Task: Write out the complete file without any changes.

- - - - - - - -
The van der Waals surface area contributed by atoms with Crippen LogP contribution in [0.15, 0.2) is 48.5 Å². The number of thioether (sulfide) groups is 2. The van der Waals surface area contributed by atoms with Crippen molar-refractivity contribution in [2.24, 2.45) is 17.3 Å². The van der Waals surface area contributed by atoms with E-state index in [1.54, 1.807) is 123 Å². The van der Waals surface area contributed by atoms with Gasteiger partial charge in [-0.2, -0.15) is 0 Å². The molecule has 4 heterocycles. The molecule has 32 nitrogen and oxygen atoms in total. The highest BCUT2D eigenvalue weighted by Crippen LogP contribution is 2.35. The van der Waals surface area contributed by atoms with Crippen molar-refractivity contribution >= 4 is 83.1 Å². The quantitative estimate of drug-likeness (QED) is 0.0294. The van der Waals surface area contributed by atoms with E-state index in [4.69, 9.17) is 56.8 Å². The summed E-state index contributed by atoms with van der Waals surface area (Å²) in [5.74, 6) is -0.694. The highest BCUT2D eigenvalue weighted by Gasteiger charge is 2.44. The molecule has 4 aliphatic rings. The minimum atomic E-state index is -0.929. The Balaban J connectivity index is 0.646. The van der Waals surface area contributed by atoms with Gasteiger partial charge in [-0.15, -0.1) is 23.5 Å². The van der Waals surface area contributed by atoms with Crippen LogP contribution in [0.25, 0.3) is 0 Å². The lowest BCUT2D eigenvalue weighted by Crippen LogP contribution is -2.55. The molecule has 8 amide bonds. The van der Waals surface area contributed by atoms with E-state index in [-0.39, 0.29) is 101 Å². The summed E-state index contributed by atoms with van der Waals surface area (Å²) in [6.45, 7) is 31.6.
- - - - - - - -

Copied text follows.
The van der Waals surface area contributed by atoms with Crippen LogP contribution in [0.15, 0.2) is 48.5 Å². The number of thioether (sulfide) groups is 2. The van der Waals surface area contributed by atoms with Crippen molar-refractivity contribution in [2.24, 2.45) is 17.3 Å². The van der Waals surface area contributed by atoms with E-state index in [1.54, 1.807) is 123 Å². The van der Waals surface area contributed by atoms with Gasteiger partial charge in [-0.2, -0.15) is 0 Å². The molecule has 4 heterocycles. The molecule has 32 nitrogen and oxygen atoms in total. The highest BCUT2D eigenvalue weighted by Crippen LogP contribution is 2.35. The van der Waals surface area contributed by atoms with Crippen molar-refractivity contribution >= 4 is 83.1 Å². The quantitative estimate of drug-likeness (QED) is 0.0294. The van der Waals surface area contributed by atoms with E-state index in [4.69, 9.17) is 56.8 Å². The summed E-state index contributed by atoms with van der Waals surface area (Å²) in [5.74, 6) is -0.694. The highest BCUT2D eigenvalue weighted by Gasteiger charge is 2.44. The molecule has 4 aliphatic rings. The minimum atomic E-state index is -0.929. The Balaban J connectivity index is 0.646. The van der Waals surface area contributed by atoms with Gasteiger partial charge in [-0.15, -0.1) is 23.5 Å². The van der Waals surface area contributed by atoms with Crippen LogP contribution in [0.25, 0.3) is 0 Å². The lowest BCUT2D eigenvalue weighted by Crippen LogP contribution is -2.55. The molecule has 8 amide bonds. The van der Waals surface area contributed by atoms with E-state index in [-0.39, 0.29) is 101 Å². The summed E-state index contributed by atoms with van der Waals surface area (Å²) in [6.45, 7) is 31.6.